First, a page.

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'Five-0' casting call draws 2,000

By Craig Gima

POSTED:
LAST UPDATED: 06:11 p.m. HST, Sep 09, 2010


The only time Joshua Manuma was on television was as a high school football player for the Mililani Trojans.

"On OC 16," he said.

But if he has the right look and is available when the call comes, Manuma could be a face in the crowd as an extra in the upcoming "Hawaii Five-0" television series on CBS.

Manuma was one of about 2,000 people who showed up yesterday for an open casting call for extras at Aloha Tower Marketplace.

It would be cool, he said, to be in a murder scene, or maybe hanging out in the background at the beach.

"Hawaii Five-0" casting director Rachel Sutton said she needs to find 200 to 400 extras for each episode -- "all shapes, colors, sizes, ages, ethnicities."

Extras help "paint the picture" of the scene, she said, be it at the beach, a Waikiki hotel or downtown bank.

Because the show is set in Hawaii, even people in the background need to reflect the state's ethnic diversity, she said.

Yesterday's open casting call drew a variety of people, from lawyers to students to workers from the Star of Honolulu dinner cruise who stopped by before reporting to work.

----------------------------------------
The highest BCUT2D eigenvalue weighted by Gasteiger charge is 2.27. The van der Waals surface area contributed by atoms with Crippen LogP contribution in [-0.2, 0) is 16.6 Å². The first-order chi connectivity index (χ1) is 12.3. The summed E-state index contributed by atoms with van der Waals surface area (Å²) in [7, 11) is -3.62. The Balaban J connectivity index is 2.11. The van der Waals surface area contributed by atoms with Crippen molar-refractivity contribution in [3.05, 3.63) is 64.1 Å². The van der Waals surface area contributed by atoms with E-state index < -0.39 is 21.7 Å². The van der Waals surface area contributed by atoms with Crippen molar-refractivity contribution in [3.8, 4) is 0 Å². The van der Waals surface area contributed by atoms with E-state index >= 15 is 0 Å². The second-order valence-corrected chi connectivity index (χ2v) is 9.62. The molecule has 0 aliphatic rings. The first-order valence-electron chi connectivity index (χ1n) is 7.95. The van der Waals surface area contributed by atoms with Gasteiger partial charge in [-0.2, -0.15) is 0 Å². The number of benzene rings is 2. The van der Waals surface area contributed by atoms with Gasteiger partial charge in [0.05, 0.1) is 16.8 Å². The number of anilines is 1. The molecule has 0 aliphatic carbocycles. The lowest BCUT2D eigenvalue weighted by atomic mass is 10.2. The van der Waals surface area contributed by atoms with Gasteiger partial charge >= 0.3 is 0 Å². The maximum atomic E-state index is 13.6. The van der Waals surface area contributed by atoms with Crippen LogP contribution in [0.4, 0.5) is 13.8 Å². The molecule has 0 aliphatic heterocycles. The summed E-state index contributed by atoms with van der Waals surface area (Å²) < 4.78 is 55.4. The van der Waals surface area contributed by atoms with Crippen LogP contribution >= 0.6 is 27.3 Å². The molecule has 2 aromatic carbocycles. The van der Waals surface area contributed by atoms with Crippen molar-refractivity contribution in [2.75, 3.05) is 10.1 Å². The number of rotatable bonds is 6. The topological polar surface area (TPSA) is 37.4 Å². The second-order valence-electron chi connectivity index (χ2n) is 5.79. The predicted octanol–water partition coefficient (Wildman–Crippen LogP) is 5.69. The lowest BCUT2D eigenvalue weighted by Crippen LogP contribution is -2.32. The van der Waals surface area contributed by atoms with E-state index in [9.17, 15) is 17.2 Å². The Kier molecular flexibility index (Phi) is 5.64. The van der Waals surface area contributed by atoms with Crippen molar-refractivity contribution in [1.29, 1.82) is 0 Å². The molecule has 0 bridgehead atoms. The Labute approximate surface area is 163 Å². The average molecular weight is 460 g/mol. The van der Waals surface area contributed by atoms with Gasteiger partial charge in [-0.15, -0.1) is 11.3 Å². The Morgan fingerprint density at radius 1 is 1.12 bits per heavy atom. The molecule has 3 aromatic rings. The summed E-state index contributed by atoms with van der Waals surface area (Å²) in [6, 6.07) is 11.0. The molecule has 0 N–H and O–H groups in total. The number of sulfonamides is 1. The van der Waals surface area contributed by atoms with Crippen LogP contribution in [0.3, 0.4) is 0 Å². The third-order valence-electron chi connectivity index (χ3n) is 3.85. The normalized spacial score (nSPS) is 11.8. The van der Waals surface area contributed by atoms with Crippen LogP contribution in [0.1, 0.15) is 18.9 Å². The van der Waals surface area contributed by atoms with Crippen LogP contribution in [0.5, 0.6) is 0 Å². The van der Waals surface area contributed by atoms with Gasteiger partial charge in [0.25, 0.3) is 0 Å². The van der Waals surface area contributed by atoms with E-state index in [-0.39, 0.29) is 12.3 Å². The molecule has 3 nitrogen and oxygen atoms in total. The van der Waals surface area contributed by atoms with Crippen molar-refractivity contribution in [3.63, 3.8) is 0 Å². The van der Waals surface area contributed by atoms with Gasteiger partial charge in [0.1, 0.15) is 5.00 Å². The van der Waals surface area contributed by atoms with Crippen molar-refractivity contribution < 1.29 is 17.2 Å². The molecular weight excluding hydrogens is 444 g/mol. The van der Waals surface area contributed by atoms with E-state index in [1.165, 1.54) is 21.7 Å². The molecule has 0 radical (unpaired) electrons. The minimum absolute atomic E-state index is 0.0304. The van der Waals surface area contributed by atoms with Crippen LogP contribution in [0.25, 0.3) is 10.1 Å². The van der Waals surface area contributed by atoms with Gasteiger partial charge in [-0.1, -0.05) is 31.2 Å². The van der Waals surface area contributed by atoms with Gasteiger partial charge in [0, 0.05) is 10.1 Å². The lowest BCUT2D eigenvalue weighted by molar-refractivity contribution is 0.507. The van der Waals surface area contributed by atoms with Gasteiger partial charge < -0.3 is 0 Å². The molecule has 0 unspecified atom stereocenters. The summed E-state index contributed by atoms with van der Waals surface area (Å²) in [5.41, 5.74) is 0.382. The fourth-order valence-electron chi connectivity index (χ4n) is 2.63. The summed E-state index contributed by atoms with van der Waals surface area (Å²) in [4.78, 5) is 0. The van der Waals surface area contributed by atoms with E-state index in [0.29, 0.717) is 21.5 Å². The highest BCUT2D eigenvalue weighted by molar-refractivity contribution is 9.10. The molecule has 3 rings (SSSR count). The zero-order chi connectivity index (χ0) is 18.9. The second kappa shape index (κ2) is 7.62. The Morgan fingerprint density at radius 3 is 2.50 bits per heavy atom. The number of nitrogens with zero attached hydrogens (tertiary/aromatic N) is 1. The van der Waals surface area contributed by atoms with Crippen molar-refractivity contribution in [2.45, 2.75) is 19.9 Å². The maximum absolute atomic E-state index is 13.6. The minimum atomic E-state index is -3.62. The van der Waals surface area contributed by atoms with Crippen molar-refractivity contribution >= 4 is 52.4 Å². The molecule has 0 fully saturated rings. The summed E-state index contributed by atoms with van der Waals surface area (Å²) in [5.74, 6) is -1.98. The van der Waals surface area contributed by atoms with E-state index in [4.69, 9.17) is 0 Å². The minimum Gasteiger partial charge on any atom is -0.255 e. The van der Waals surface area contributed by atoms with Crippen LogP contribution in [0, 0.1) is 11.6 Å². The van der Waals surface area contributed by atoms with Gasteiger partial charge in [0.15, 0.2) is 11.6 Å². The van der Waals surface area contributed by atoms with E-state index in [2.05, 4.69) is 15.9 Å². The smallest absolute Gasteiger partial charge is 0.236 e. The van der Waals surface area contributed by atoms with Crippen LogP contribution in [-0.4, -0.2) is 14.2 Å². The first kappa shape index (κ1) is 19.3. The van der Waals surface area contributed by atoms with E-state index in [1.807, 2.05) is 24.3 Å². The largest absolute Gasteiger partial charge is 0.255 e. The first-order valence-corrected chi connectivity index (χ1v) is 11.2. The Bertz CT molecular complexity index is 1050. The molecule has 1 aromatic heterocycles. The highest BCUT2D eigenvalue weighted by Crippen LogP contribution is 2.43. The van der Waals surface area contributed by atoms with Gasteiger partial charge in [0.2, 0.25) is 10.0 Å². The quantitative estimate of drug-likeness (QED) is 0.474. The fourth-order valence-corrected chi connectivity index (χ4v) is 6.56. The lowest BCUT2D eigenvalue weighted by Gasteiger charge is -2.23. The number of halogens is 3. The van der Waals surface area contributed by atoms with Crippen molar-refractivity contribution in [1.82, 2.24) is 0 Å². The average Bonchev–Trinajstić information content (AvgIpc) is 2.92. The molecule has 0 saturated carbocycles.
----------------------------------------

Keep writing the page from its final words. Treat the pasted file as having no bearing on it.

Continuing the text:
Each filled out a form and had their picture taken to be filed away until someone with their look is needed.

If they are called, they will get $65 to $200 a day, plus lunch.

Elyssa Turnbull, 12, her sister Analei, 7, and mother Kim have already been filmed in Episode 2 during a scene at a football stadium in which they had to hide when bullets started flying.

Elyssa said she has wanted to be an actress since age 10 and has gotten roles in local projects.

She said an ideal extra role would be "a scene without too many other extras, so you can be seen."

Veteran local extra Alec Cooke, a big-wave surfer and promoter, has been in more television shows and movies than he can remember.

Cooke, who also goes by the name Ace Cool, had speaking roles in "Jake and the Fatman," in which he played a dockworker, and the television miniseries "And the Sea Will Tell," in which he played a "hippie drug dude."

With his blond hair, rubber slippers, shorts and T-shirt, Cooke apparently has a look that casting directors remember.

"Ace Cool, where have you been?" Sutton exclaimed when she saw him. "I've been trying to track you down for days."

Cooke said he got his start in the original "Hawaii Five-0" series when he and other classmates at Punahou School appeared as extras in several episodes. A classmate, he said, even got a speaking role as a kidnapping victim.






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